Lymphoma is cancer of the lymph system (or lymphatic system or the lymphocytes), which is part of our immunity. Lymphocytes are a type of white blood cells which circulates with blood and also reside in almost every organ in body like lymph nodes, intestine, skin, bone marrow etc. Lymphoma occurs when the lymphocyte get transformed to a cancer cell and then grow/ multiply uncontrollably and form a mass/ bulk of these abnormal cancerous lymphocytes.
Lymphoma is the most common blood cancer. The two main forms of lymphoma are Hodgkin lymphoma (HL) and non-Hodgkin lymphoma (NHL). Amongst NHL, 2 major classes of lymphomas are B-cells lymphoma and T/NK cell lymphoma. B cell lymphomas are much commoner than T cell lymphomas. Lymphomas can be classified on basis of their clinical behavior into 2 categories: aggressive (high grade) and indolent (low grade).
Common symptoms of lymphomas are:
- Nodular swellings, most commonly in neck and any other parts of body
- Pain in affected area like spine/ back pain, leg pain or weakness in legs, bone pains
- Intestinal symptoms like pain stomach, constipation/ obstruction
- Symptoms related to brain like paralysis of limbs or face, headache, unconsciousness (if lymphoma is affecting brain)
- Fever which is not improving after adequate treatment with antimicrobials
- Weight loss without any reason
- Excessive sweating specially in night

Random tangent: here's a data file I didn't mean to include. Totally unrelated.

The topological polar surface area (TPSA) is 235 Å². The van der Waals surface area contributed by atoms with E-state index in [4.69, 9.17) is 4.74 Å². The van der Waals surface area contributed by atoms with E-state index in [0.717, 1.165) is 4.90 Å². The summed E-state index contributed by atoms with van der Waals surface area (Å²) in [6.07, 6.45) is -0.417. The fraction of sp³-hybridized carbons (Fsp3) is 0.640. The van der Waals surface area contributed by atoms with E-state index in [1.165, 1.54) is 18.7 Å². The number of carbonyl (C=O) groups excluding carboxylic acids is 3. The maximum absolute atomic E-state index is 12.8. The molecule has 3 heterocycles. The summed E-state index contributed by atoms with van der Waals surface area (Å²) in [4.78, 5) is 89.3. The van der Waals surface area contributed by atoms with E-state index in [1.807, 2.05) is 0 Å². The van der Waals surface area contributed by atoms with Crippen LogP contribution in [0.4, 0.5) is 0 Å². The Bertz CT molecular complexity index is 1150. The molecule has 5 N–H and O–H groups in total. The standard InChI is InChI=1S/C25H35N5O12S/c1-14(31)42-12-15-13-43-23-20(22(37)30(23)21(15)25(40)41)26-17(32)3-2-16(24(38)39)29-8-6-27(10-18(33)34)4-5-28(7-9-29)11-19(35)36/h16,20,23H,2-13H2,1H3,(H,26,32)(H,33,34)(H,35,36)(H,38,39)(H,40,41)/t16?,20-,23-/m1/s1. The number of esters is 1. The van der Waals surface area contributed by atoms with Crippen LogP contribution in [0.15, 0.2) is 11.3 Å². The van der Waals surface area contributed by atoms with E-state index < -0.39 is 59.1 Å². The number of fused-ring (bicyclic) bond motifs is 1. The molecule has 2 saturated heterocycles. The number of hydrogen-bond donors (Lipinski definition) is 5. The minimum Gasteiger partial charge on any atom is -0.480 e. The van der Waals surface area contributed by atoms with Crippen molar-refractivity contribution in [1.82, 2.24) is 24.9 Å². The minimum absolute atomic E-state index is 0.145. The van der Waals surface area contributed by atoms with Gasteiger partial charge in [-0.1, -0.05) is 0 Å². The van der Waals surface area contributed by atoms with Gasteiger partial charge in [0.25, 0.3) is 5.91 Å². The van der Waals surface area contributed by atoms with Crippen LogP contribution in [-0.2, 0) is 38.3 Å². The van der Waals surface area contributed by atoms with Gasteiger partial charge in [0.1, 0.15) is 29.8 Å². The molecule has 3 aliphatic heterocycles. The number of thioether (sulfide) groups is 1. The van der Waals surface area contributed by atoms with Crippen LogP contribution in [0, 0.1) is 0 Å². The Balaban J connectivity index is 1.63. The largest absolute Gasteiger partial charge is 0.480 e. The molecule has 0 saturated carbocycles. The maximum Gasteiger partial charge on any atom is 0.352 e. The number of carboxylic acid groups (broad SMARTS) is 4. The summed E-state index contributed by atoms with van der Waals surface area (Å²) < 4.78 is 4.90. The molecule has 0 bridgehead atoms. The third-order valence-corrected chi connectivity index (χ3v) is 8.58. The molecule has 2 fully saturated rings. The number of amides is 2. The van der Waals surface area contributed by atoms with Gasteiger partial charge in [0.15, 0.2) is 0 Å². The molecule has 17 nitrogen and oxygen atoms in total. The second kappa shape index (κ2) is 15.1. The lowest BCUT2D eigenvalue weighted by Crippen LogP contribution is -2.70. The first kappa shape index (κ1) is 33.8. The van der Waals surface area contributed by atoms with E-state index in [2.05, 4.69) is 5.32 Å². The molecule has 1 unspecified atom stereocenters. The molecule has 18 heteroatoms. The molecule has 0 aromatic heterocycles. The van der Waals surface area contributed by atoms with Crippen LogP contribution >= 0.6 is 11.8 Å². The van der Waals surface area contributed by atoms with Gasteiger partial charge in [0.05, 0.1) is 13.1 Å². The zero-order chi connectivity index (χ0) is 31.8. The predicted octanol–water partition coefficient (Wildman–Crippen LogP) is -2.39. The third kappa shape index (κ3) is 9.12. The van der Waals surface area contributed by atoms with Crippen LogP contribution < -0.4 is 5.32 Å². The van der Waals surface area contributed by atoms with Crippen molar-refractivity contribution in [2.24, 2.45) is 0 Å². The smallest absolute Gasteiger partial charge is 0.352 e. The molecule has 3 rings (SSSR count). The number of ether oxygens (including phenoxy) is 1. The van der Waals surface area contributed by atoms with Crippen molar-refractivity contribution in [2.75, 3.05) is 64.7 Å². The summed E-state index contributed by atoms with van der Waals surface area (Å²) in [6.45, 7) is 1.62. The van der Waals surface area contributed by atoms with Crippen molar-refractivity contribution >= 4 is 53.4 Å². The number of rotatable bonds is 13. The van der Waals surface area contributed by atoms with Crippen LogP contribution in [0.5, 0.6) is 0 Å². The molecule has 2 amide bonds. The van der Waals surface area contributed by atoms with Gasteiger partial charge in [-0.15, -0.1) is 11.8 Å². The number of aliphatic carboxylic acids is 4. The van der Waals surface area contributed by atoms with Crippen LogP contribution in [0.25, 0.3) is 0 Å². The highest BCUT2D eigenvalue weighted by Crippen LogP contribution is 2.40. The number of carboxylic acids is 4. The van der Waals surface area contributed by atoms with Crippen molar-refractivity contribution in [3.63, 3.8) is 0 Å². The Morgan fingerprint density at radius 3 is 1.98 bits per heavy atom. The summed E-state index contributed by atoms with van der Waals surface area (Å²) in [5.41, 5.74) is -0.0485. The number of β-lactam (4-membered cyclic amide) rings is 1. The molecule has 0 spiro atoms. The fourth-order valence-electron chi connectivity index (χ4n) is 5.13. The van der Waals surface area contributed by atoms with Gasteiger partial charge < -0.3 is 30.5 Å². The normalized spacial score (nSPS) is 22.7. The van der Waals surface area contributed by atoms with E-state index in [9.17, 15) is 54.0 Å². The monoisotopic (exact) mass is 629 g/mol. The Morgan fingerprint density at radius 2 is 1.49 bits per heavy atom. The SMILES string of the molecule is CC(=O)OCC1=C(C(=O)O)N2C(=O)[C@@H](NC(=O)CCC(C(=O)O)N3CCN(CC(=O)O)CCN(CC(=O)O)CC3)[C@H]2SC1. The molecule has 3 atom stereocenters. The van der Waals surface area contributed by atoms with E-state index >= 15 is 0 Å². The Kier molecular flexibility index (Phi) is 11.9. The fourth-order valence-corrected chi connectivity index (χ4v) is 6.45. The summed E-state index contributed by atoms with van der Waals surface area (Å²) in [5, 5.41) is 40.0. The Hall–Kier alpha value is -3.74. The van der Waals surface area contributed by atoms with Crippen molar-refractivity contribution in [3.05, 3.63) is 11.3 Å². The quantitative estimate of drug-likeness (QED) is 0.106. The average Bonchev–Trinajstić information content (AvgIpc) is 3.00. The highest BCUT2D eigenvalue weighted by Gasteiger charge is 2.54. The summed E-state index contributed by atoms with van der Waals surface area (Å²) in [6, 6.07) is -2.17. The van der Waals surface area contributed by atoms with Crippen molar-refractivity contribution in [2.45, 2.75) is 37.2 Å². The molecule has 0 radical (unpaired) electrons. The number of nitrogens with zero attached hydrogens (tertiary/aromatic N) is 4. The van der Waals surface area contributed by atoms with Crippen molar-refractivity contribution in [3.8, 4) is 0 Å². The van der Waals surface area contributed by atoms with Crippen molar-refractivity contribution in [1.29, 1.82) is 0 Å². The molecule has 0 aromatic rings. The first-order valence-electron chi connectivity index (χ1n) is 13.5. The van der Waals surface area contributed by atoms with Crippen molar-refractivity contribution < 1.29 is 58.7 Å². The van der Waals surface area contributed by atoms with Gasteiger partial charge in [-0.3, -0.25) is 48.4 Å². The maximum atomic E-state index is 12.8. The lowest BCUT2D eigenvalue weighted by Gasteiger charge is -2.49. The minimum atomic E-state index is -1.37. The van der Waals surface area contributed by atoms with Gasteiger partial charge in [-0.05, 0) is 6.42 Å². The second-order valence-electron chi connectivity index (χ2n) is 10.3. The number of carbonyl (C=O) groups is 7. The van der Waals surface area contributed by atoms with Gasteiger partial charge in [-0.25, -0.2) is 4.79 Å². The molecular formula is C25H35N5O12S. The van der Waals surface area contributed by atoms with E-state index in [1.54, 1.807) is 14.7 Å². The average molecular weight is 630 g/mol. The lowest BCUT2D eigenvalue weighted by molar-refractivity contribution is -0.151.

Common high grade lymphomas are Diffuse Large B Cell Lymphoma (DLBCL) while common low grade lymphomas are Follicular Lymphoma (FL), CLL/SLL and Marginal Zone Lymphoma (MZL).
Treatment depends upon type of lymphoma. Sometimes a low grade lymphoma in which patient is not having any symptom is not even treated and just kept under observation/ check up at regular interval. Symptomatic low grade lymphomas and all of the high grade lymphomas are treated with multi-agent chemotherapy alone or the chemotherapy followed by bone marrow/ stem cell transplantation. A high dose chemotherapy coupled with stem cell transplant is usually the treatment of choice for lymphoma patients whose cancer has returned or relapsed. The majority of patients undergoing a stem cell transplant will receive their own stem cells (known as an autologous stem cell transplant). Occasionally, a patient will receive stem cells from a donor (known as an allogeneic stem cell transplant). For patients who are not candidates for stem cell transplant, or who relapse even after stem cell transplantation, the options are investigational therapy/ clinical trials or palliation.
It is critical to remember that today’s scientific research is continuously evolving. Treatment options may change as new treatments are discovered and current treatments are improved. Therefore, it is important that patients check with their physician for any treatment updates that may have recently emerged.